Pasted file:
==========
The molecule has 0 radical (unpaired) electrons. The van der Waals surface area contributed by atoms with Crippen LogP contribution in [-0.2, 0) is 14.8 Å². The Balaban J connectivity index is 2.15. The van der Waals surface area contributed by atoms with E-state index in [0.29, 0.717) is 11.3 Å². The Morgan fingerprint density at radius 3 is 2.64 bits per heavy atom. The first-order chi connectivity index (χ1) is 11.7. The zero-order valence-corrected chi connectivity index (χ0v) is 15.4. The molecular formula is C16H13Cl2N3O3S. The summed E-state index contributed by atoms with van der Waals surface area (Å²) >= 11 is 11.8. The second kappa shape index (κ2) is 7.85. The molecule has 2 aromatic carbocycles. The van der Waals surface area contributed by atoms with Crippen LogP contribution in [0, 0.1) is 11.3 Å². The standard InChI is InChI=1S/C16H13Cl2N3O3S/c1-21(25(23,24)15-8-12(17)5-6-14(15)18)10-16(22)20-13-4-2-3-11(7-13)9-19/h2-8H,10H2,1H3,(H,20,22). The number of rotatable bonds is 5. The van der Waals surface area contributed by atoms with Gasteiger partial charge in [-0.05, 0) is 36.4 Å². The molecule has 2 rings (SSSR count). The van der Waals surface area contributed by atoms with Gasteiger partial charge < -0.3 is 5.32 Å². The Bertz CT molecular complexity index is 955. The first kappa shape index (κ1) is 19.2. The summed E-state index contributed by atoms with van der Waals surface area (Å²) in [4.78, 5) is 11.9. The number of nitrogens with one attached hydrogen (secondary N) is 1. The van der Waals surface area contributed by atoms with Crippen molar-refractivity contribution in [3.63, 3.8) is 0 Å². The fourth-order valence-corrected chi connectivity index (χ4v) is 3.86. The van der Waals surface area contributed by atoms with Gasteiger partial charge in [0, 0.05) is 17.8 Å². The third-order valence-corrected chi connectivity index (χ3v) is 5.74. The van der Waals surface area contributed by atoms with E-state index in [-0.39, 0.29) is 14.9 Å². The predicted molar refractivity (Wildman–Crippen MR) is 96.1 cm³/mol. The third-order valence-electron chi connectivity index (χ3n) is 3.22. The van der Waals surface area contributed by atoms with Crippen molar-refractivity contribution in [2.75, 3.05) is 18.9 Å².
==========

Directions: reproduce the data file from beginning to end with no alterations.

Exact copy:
The molecule has 0 radical (unpaired) electrons. The van der Waals surface area contributed by atoms with Crippen LogP contribution in [-0.2, 0) is 14.8 Å². The Balaban J connectivity index is 2.15. The van der Waals surface area contributed by atoms with E-state index in [0.29, 0.717) is 11.3 Å². The Morgan fingerprint density at radius 3 is 2.64 bits per heavy atom. The first-order chi connectivity index (χ1) is 11.7. The zero-order valence-corrected chi connectivity index (χ0v) is 15.4. The molecular formula is C16H13Cl2N3O3S. The summed E-state index contributed by atoms with van der Waals surface area (Å²) >= 11 is 11.8. The second kappa shape index (κ2) is 7.85. The molecule has 2 aromatic carbocycles. The van der Waals surface area contributed by atoms with Crippen LogP contribution in [0, 0.1) is 11.3 Å². The standard InChI is InChI=1S/C16H13Cl2N3O3S/c1-21(25(23,24)15-8-12(17)5-6-14(15)18)10-16(22)20-13-4-2-3-11(7-13)9-19/h2-8H,10H2,1H3,(H,20,22). The number of rotatable bonds is 5. The van der Waals surface area contributed by atoms with Gasteiger partial charge in [-0.05, 0) is 36.4 Å². The molecule has 2 rings (SSSR count). The van der Waals surface area contributed by atoms with Gasteiger partial charge < -0.3 is 5.32 Å². The Bertz CT molecular complexity index is 955. The first kappa shape index (κ1) is 19.2. The summed E-state index contributed by atoms with van der Waals surface area (Å²) in [4.78, 5) is 11.9. The number of nitrogens with one attached hydrogen (secondary N) is 1. The van der Waals surface area contributed by atoms with Crippen molar-refractivity contribution in [3.63, 3.8) is 0 Å². The fourth-order valence-corrected chi connectivity index (χ4v) is 3.86. The van der Waals surface area contributed by atoms with Gasteiger partial charge in [0, 0.05) is 17.8 Å². The third-order valence-corrected chi connectivity index (χ3v) is 5.74. The van der Waals surface area contributed by atoms with E-state index in [-0.39, 0.29) is 14.9 Å². The predicted molar refractivity (Wildman–Crippen MR) is 96.1 cm³/mol. The third-order valence-electron chi connectivity index (χ3n) is 3.22. The van der Waals surface area contributed by atoms with Crippen molar-refractivity contribution in [2.75, 3.05) is 18.9 Å².